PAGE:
Pittsburgh Penguins: Why Crosby Will Have a Better Year Than Malkin

Steve SilvermanFeatured ColumnistAugust 28, 2012

PHILADELPHIA, PA - APRIL 22:  Sidney Crosby #87 of the Pittsburgh Penguins skates against the Philadelphia Flyers in Game Six of the Eastern Conference Quarterfinals during the 2012 NHL Stanley Cup Playoffs at Wells Fargo Center on April 22, 2012 in Philadelphia, Pennsylvania. The Flyers won the game 5-1 to eliminate the Penguins from the playoffs.  (Photo by Paul Bereswill/Getty Images)
Paul Bereswill/Getty Images

Sidney Crosby wants to play a full season in 2012-13.

There was a time when Crosby was the standard bearer in the NHL. He had gone to battle a number of times with Washington's Alex Ovechkin, and at the end of those battles, Crosby had proved himself to be the better player.

The great players in the NHL could all make their cases as the top players in the sport, but they all had to take their spot in line behind Sid The Kid.

Then came the moment that changed life in the NHL for Crosby and the Penguins. He took an abusive head shot from David Steckel in the 2011 Winter Classic against the Washington Capitals. He bravely tried to soldier on and he took another shot from Victor Hedman in the following game against the Tampa Bay Lightning.

Those two punishing blows left Crosby on the sidelines for the better part of one-and-a-half seasons. Crosby missed the rest of the 2010-11 season, and then had one aborted comeback before he was back on the ice taking a regular turn in the final weeks of the regular season and the playoffs.

While Crosby was forced to convalesce, rehab and stay on the sidelines, Evgeni Malkin decided he was not going to let the Penguins fall by the wayside.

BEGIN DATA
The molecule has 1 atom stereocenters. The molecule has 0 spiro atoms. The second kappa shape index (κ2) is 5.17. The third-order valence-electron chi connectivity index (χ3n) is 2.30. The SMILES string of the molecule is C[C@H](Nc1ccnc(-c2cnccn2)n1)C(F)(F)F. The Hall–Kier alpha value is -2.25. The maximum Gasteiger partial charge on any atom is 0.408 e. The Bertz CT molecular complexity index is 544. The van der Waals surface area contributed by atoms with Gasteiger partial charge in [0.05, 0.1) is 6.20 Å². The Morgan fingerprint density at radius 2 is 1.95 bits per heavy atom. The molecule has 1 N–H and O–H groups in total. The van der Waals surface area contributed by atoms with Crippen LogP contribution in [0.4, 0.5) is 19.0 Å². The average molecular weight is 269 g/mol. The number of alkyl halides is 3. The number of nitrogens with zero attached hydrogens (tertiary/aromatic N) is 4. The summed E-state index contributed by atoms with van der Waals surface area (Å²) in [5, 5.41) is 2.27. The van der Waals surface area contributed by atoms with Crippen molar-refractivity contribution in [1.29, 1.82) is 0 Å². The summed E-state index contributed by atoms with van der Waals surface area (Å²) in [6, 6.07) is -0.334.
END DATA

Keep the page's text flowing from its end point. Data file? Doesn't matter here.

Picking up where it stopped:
Long recognized for his overwhelming physical talent, decisive skating and superb hands, Malkin put it all together and led the league in scoring with 109 points. Malkin showed he could carry the team as he had 50 goals and nine of those were game winners.

More than the numbers, Malkin stepped up and proved to be a leader for his team. In addition to winning the Ross Trophy as the NHL's leading scorer, he also came away with the Hart Trophy as the league MVP.

Pittsburgh head coach Dan Bylsma said that the pressure was on Malkin, because his talent had been so widely recognized by teammates and opponents. Bylsma told the Pittsburgh Post-Gazette that Malkin "took over games" and won respect in doing it.

But now with Crosby on tap to play a full season—as long as the NHL cooperates and avoids a work stoppage—it's time for Sid the Kid to assert himself again.

This does not mean that Malkin is going to fade away. When Crosby and Malkin play together, they seem to feed off each other and make each other better players. But Crosby will have that extra motivation this year.

He wants to stay healthy. He wants to play a full season. He wants to dominate again.

The leadership ability that Malkin had to develop seemingly courses through Crosby's veins. He led the Penguins to the 2009 Stanley Cup and a year later scored the gold medal winning overtime goal for the Canadian Olympic team in the Vancouver Olympics.

Prior to his concussion-related problems, Crosby had scored 100 points or more in four of five seasons and led the league in scoring with 120 points in 2006-07 as a 19-year-old player.

Crosby will get back to that level this year. It's a combination of talent and overwhelming will that should put him in a position to make that happen.

Crosby has been running in neutral for the better part of 20 months. It's time for him to rev up the engine and take the lead for the Penguins once again.